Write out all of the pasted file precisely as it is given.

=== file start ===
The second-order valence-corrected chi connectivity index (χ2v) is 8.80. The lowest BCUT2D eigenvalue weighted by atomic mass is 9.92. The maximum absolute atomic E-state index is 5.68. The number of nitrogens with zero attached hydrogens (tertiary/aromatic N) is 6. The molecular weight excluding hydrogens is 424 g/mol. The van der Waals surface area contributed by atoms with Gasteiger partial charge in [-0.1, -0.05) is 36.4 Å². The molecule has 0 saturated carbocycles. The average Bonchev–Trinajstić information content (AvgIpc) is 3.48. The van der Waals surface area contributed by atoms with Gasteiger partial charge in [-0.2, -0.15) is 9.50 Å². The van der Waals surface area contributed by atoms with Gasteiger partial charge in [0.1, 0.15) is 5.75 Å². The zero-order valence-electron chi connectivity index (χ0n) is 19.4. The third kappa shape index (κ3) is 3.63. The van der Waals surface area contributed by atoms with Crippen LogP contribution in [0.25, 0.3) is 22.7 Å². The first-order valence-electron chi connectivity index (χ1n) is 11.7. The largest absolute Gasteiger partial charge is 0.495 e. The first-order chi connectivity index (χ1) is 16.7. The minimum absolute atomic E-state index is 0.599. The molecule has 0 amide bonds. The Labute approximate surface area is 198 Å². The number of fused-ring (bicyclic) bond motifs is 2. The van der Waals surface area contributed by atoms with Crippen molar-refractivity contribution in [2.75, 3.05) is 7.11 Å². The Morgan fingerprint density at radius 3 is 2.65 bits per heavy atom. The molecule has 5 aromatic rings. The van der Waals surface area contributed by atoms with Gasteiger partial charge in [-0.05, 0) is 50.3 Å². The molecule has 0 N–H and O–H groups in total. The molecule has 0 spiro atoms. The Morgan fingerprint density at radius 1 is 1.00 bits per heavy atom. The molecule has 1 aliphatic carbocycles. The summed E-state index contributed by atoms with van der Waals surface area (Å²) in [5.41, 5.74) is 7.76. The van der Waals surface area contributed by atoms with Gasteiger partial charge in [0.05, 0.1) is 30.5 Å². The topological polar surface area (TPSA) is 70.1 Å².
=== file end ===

The second-order valence-corrected chi connectivity index (χ2v) is 8.80. The lowest BCUT2D eigenvalue weighted by atomic mass is 9.92. The maximum absolute atomic E-state index is 5.68. The number of nitrogens with zero attached hydrogens (tertiary/aromatic N) is 6. The molecular weight excluding hydrogens is 424 g/mol. The van der Waals surface area contributed by atoms with Gasteiger partial charge in [-0.1, -0.05) is 36.4 Å². The molecule has 0 saturated carbocycles. The average Bonchev–Trinajstić information content (AvgIpc) is 3.48. The van der Waals surface area contributed by atoms with Gasteiger partial charge in [-0.2, -0.15) is 9.50 Å². The van der Waals surface area contributed by atoms with Gasteiger partial charge in [0.1, 0.15) is 5.75 Å². The zero-order valence-electron chi connectivity index (χ0n) is 19.4. The third kappa shape index (κ3) is 3.63. The van der Waals surface area contributed by atoms with Crippen LogP contribution in [0.25, 0.3) is 22.7 Å². The first-order valence-electron chi connectivity index (χ1n) is 11.7. The largest absolute Gasteiger partial charge is 0.495 e. The first-order chi connectivity index (χ1) is 16.7. The minimum absolute atomic E-state index is 0.599. The molecule has 0 amide bonds. The Labute approximate surface area is 198 Å². The number of fused-ring (bicyclic) bond motifs is 2. The van der Waals surface area contributed by atoms with Crippen molar-refractivity contribution in [2.75, 3.05) is 7.11 Å². The Morgan fingerprint density at radius 3 is 2.65 bits per heavy atom. The molecule has 5 aromatic rings. The van der Waals surface area contributed by atoms with Gasteiger partial charge in [-0.05, 0) is 50.3 Å². The molecule has 0 N–H and O–H groups in total. The molecule has 0 spiro atoms. The Morgan fingerprint density at radius 1 is 1.00 bits per heavy atom. The molecule has 1 aliphatic carbocycles. The summed E-state index contributed by atoms with van der Waals surface area (Å²) in [5.41, 5.74) is 7.76. The van der Waals surface area contributed by atoms with Gasteiger partial charge in [0.05, 0.1) is 30.5 Å². The topological polar surface area (TPSA) is 70.1 Å².